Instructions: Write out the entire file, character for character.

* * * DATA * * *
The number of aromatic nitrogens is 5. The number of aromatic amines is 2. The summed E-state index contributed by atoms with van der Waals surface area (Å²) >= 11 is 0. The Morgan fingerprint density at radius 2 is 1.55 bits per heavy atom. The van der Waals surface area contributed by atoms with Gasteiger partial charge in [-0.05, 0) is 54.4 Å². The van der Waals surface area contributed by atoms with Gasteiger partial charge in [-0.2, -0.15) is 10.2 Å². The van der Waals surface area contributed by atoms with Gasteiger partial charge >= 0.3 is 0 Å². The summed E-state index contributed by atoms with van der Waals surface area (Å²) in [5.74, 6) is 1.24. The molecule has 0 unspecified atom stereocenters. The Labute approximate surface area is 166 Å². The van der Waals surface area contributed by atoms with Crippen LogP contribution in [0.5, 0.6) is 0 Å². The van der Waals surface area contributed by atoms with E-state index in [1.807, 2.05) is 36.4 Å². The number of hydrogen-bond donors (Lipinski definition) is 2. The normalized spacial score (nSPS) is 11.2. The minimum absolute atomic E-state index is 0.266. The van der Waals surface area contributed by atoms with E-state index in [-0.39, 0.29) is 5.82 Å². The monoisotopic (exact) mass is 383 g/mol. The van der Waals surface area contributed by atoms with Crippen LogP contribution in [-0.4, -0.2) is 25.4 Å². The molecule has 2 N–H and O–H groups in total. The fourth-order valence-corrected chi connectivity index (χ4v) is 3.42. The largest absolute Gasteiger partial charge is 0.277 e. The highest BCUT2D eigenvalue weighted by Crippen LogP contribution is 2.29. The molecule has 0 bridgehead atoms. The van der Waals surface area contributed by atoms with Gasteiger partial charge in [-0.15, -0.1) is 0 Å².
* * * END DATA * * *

The number of aromatic nitrogens is 5. The number of aromatic amines is 2. The summed E-state index contributed by atoms with van der Waals surface area (Å²) >= 11 is 0. The Morgan fingerprint density at radius 2 is 1.55 bits per heavy atom. The van der Waals surface area contributed by atoms with Gasteiger partial charge in [-0.05, 0) is 54.4 Å². The van der Waals surface area contributed by atoms with Gasteiger partial charge in [-0.2, -0.15) is 10.2 Å². The van der Waals surface area contributed by atoms with Gasteiger partial charge >= 0.3 is 0 Å². The summed E-state index contributed by atoms with van der Waals surface area (Å²) in [5.74, 6) is 1.24. The molecule has 0 unspecified atom stereocenters. The Labute approximate surface area is 166 Å². The van der Waals surface area contributed by atoms with Crippen LogP contribution in [0.5, 0.6) is 0 Å². The van der Waals surface area contributed by atoms with E-state index in [1.807, 2.05) is 36.4 Å². The number of hydrogen-bond donors (Lipinski definition) is 2. The normalized spacial score (nSPS) is 11.2. The minimum absolute atomic E-state index is 0.266. The van der Waals surface area contributed by atoms with E-state index in [-0.39, 0.29) is 5.82 Å². The monoisotopic (exact) mass is 383 g/mol. The van der Waals surface area contributed by atoms with Crippen LogP contribution in [-0.4, -0.2) is 25.4 Å². The molecule has 2 N–H and O–H groups in total. The fourth-order valence-corrected chi connectivity index (χ4v) is 3.42. The largest absolute Gasteiger partial charge is 0.277 e. The highest BCUT2D eigenvalue weighted by Crippen LogP contribution is 2.29. The molecule has 0 bridgehead atoms. The van der Waals surface area contributed by atoms with Gasteiger partial charge in [-0.15, -0.1) is 0 Å².